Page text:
Almost 4 minutes into the episode the brilliant shot of the caged birds said it all. Much like those helpless chickens, with no greater purpose to their lives than aimlessly pacing the confines of their cages till the time when the butcher’s knife is placed around their neck, the women in Waseem’s household too have spent a lifetime confined within the four walls of their house. Like the caged birds they too have no control over any aspect of their lives. When Waseem chose to marry an underage Kulsoom, Shamim and Shehnaz could only look on helplessly. Even though they wanted to, they could not prevent Kulsoom’s rape, or her ill-advised pregnancies, or save Akmal from being beaten up by Waseem, when he accused his much younger apprentice of being unduly interested in his teenage wife. Waseem could do all this, huff and puff about his honor being at stake, while he himself was merrily having an affair with yet another woman. Yes, what is sauce for the goose is not sauce for the gander in our patriarchal society. Women, according to such men exist for their pleasure and at their mercy. Like old clothes they can be easily discarded whenever men like Waseem get tired of them.
What makes Rehaai different from the rest of the serials out there is that rather than just being highlighting the abuse and tears it also provides a solution. Here even as Shamim and her two bahus are scraping at the end of the barrel to make ends meet, while Waseem lives it up with his third wife, there is a ray of hope in the form of help provided by Kashf Foundation. Set up to help women like Shamim and her ilk, this organization is geared towards empowering women through economic independence. Kashf’s success is amply and justifiably highlighted here as we first see Akmal’s family and later Shamim’s family benefiting from their self-help programs.
Unlike a documentary which is more straightforward, this is a serial, so along the way we have to have twists and turns, some masala thrown in for good measure. To nobody’s surprise, therefore, Noor Jehan and her conniving mother were not the kind of ladies to rest easy till they’d milked Waseem of all his money. Hence by the end of this latest episode, Waseem discovered that his beloved new wife has not only sold his shop, but was now demanding a divorce. As if all this was not enough, to rub more salt into his already wounded massive ego, Waseem was badly beaten up by Noor Jehan’s newest paramour.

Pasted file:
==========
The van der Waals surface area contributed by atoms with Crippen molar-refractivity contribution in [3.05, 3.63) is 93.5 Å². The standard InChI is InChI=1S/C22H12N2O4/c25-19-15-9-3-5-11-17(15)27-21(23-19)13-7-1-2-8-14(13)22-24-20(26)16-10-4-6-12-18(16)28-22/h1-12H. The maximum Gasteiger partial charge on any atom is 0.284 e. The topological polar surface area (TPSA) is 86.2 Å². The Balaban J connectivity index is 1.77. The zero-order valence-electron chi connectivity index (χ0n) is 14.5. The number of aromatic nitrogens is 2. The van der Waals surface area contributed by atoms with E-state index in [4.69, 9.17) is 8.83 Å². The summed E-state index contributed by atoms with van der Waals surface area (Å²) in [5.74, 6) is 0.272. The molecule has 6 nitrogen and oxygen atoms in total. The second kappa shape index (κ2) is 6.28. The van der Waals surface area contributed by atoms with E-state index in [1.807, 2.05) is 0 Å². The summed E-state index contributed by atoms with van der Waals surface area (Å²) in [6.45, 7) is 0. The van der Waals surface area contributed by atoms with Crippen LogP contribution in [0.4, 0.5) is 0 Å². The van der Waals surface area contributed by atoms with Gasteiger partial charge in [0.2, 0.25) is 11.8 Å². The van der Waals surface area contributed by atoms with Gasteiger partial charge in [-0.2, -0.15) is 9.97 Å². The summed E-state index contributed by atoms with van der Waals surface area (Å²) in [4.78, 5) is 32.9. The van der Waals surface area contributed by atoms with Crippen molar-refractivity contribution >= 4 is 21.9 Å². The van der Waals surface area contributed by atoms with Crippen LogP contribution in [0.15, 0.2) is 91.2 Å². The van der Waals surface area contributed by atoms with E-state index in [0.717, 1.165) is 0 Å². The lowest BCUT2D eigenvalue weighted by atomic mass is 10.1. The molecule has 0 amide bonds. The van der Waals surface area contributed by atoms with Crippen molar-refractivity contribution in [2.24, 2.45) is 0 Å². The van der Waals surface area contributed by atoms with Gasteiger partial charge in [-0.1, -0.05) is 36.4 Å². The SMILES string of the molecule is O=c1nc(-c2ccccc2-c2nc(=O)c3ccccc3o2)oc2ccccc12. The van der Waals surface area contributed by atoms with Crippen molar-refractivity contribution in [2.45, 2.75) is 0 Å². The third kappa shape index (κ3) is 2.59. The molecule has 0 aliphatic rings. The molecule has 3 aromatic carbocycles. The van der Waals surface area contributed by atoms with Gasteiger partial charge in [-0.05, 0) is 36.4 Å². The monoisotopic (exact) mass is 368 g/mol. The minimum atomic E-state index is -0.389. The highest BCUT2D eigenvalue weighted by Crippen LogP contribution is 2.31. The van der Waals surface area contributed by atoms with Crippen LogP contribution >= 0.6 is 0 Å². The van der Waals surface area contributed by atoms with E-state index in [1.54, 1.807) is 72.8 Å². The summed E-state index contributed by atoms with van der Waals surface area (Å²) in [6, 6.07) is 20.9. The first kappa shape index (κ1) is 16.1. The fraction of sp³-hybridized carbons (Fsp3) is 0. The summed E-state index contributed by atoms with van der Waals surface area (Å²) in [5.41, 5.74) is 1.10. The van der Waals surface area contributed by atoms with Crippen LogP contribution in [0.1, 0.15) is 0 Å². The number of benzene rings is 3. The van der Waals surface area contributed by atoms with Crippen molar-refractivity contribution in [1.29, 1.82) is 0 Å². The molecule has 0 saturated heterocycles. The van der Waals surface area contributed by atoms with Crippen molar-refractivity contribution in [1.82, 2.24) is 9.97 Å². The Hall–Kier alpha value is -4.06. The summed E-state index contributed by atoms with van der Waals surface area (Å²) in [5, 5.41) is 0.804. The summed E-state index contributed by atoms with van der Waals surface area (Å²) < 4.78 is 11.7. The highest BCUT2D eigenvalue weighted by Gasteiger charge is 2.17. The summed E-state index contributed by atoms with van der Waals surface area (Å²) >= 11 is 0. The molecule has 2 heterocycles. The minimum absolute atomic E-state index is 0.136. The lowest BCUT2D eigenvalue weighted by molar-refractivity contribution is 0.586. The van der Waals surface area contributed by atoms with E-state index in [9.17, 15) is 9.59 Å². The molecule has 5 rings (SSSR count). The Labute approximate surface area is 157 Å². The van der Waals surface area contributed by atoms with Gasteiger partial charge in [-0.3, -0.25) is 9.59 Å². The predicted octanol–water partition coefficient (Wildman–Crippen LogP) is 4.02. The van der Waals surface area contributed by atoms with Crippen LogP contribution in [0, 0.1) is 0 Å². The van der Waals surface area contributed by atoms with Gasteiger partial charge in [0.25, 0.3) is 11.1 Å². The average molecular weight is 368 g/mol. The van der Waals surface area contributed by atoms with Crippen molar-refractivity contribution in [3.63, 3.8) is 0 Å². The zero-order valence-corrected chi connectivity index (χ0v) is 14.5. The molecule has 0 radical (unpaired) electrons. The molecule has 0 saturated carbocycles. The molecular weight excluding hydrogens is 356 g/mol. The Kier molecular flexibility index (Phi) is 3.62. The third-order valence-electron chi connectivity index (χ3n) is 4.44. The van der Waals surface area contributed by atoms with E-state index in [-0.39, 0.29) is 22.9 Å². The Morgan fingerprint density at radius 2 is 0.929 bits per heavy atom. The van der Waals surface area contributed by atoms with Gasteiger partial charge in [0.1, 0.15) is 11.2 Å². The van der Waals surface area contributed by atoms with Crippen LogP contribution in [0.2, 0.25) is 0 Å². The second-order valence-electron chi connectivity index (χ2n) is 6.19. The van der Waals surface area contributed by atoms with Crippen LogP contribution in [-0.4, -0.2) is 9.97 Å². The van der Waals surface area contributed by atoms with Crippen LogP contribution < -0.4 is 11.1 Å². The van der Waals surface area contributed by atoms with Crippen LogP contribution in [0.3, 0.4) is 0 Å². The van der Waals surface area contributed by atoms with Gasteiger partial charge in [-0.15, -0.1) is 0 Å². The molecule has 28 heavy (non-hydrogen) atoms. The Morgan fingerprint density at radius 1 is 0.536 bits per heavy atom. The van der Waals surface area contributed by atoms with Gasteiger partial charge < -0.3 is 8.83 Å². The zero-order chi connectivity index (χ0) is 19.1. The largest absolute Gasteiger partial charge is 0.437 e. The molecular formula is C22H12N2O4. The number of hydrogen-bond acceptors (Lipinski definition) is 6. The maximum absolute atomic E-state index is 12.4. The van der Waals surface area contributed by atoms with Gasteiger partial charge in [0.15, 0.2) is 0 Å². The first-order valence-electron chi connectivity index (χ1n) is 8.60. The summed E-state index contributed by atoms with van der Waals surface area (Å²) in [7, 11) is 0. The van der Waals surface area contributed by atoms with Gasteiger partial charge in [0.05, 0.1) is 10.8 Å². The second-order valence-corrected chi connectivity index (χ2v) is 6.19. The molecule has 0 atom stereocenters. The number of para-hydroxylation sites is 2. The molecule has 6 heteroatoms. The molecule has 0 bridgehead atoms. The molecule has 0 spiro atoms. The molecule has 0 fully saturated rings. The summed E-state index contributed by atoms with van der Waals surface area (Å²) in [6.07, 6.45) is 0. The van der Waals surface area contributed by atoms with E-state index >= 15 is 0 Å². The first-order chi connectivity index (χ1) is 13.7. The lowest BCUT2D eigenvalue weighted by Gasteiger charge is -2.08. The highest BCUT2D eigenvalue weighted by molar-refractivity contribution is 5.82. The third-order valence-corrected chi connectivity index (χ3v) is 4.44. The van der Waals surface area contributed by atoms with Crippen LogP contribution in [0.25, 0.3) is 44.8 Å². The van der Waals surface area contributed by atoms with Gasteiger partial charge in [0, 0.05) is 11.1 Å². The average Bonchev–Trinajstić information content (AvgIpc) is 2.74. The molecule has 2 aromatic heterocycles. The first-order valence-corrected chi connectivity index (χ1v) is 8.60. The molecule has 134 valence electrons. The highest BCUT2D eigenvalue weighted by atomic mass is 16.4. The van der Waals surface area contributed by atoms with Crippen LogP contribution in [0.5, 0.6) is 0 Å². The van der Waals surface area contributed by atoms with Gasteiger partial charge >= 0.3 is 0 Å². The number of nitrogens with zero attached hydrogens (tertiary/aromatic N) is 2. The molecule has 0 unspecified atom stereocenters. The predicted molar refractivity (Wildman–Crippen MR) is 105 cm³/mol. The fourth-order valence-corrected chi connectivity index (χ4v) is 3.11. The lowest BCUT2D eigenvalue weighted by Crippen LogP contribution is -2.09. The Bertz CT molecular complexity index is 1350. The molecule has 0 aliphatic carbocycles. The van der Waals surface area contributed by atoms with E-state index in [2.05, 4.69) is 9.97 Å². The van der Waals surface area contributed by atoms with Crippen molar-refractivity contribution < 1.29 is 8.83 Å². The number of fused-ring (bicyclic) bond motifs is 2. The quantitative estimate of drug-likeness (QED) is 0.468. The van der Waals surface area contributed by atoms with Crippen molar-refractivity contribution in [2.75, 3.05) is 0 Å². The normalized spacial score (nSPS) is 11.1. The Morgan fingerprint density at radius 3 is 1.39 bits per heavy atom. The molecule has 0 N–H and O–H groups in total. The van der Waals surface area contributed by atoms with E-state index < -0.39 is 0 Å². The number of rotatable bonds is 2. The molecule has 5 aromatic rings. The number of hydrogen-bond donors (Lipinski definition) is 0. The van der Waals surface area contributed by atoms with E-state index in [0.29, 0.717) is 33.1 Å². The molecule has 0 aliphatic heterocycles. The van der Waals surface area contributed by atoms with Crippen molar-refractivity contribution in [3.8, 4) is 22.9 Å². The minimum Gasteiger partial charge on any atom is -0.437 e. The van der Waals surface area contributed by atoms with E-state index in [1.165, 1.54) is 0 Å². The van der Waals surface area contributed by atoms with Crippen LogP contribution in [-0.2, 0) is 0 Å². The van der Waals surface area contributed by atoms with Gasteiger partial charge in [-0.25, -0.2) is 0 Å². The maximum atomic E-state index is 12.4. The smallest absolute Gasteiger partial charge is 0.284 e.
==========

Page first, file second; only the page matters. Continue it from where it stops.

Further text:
For me the highlight of this episode was the scene between Rashid Farooqi and Nauman Ijaz, where the latter was sobbing like a baby. Reams can be written about men who routinely abuse woman, but cry their hearts out at the first sight of their own blood. How dare Noor Jehan, a woman, outsmart him at his own game, how dare she be responsible for his blood being shed, how dare she!!! Noor Jehan, you go girl!! Aisey mardon ke sath aisa hi hona chahiye! Needless to say Nauman Ijaz was fabulous as the crybaby Waseem – awww, poor guy! Need a Kleenex or two?!
While there is plenty that works, I have to say I am disappointed in the predictability that has crept into the story. If only Waseem had watched a couple of Bollywood/Lollywood films, or even sneaked a peak at a couple of our TV serials, he wouldn’t have been as shocked as he was at Noor Jehan’s harkats. The minute he fell in love with Noor Jehan and we met Sangeeta, we all saw the writing on the wall. That it all happened as expected was a disappointment. I had been hoping against hope at something different. Similarly Waseem finding out about his family working and getting infuriated is also a given. Hopefully there will be a surprise or a two coming our way in the coming episodes.
Another thing that jars are the dialogues – they seem too literary, too preachy, too filmy to be real. The lines today, where Kulsoom tells Shamim about her having stopped dreaming about her life changing for better, were just too pat. I wish some of the lines had been re-worked using simpler, everyday language. On a similar note, the lines about Kashf Foundation, and the efficacy of their programs, also sound like they are being read out from a pamphlet extolling the organization’s virtues.
These problems aside, what impresses are the performances. Nauman Ijaz is fabulous, and now I’m looking forward to him partnering up with Rashid Farooqi, one of our most accomplished character actors. Danish Taimoor is effective as Akmal. Samina Peerzada is good as usual, but her character does not leave as much of an impact because we are seeing way too much of her on TV these days. Sanya Shamshad is playing her part well. As for Maria Wasti, I am hoping that we will see more of her in the coming episodes; so far she’s not had much to do here. Most of all though, its the child star playing Rabi who has stolen my heart. What a cutie she is!!!
Overall, Rehaai works in parts for me. As an idea and a concept it is novel. This is a story that needed to told. I just wish it had been narrated in a less cliched, more innovative manner, and using everyday lingo. The direction continues to impress, love Mehreen’s trademark slice of life shots, which add so much flavor and ambiance to the story. Also the way windows and window bars have been employed throughout to invoke the imagery of cages, imprisonment, jails, etc is fabulous, and adds layers of visual meaning to the narrative. The idea of economically empowering women, enabling them to attain rehaai in a male-dominated society is a powerful one indeed, and I am waiting to see how it plays out here.
Written by SZ~